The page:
“Everyone did.” Sabrina sighed, shaking her head and closing the visor. “You were lucky you didn’t get killed.”
“Wait… that was over a month ago,” Sabrina said, a dawning look of revelation on her face. “He fired you just now?”
“No, not exactly.” I didn’t want to tell her I’d been holed up in my apartment eating Krispy Kremes and watching Netflix for a month, but that was exactly what I’d been doing. “He fired me right after it happened.”
I shrugged. As if that wasn’t obvious.
“Alex really fired you?” Sabrina asked, incredulous. “How does your fiancé fire you? How does that even work?”
“Yeah, I guess it was one too many days I called in hung over—I mean, sick,” I joked with a wan smile.
“I’m pretty sure it had something to do with you hanging out his office window...”
“I guess I can’t blame him for firing you.” Sabrina looked like she was struggling between her principles and her loyalty to our friendship. Not an uncommon state of affairs between us. Of course, she wanted to side with me, she always did, but I rarely gave her the opportunity to do so without caveats. I was such a burden to the poor girl.
“No, but I can blame him for breaking up with me.” I hadn’t intended to tell her that part, but it just kind of slipped out. “And moving to Texas.”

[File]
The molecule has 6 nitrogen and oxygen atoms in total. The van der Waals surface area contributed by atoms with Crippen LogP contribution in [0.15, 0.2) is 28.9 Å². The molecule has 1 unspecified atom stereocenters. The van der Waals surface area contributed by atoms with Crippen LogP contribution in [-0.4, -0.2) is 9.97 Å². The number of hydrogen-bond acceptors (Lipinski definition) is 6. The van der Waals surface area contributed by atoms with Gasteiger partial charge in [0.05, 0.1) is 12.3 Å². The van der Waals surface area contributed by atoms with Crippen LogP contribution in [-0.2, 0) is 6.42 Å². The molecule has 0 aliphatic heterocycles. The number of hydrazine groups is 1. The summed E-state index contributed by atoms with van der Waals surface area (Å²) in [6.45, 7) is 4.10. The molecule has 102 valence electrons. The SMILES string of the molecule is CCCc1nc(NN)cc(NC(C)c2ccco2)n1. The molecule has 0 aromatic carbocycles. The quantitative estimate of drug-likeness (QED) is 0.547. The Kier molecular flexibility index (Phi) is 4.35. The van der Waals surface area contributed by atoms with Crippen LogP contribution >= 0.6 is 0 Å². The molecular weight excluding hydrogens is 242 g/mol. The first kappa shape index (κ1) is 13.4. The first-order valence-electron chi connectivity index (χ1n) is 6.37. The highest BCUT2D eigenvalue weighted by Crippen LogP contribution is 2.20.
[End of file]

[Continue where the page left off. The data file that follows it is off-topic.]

“What? Oh no.” Sabrina’s eyes got wide, and then she got that really sad look I dreaded, because it always made me sad. And I hated being sad. “Really?”
“We both know it wasn’t going to last.” I waved her concern away, taking another sharp turn through the city streets, forcing Sabrina to hang onto the dash again. I refused to spend another minute thinking about Alex Bishop and his perfectly white teeth. “The job or the relationship. I started dating him because my mother was more in love with him than I was, remember? It was doomed.”
“Doomed. Doomeder than doomed,” I insisted, pulling the car up at the back of the venue and slamming it into park. “Mt. -freaking-Doomed, Bree.”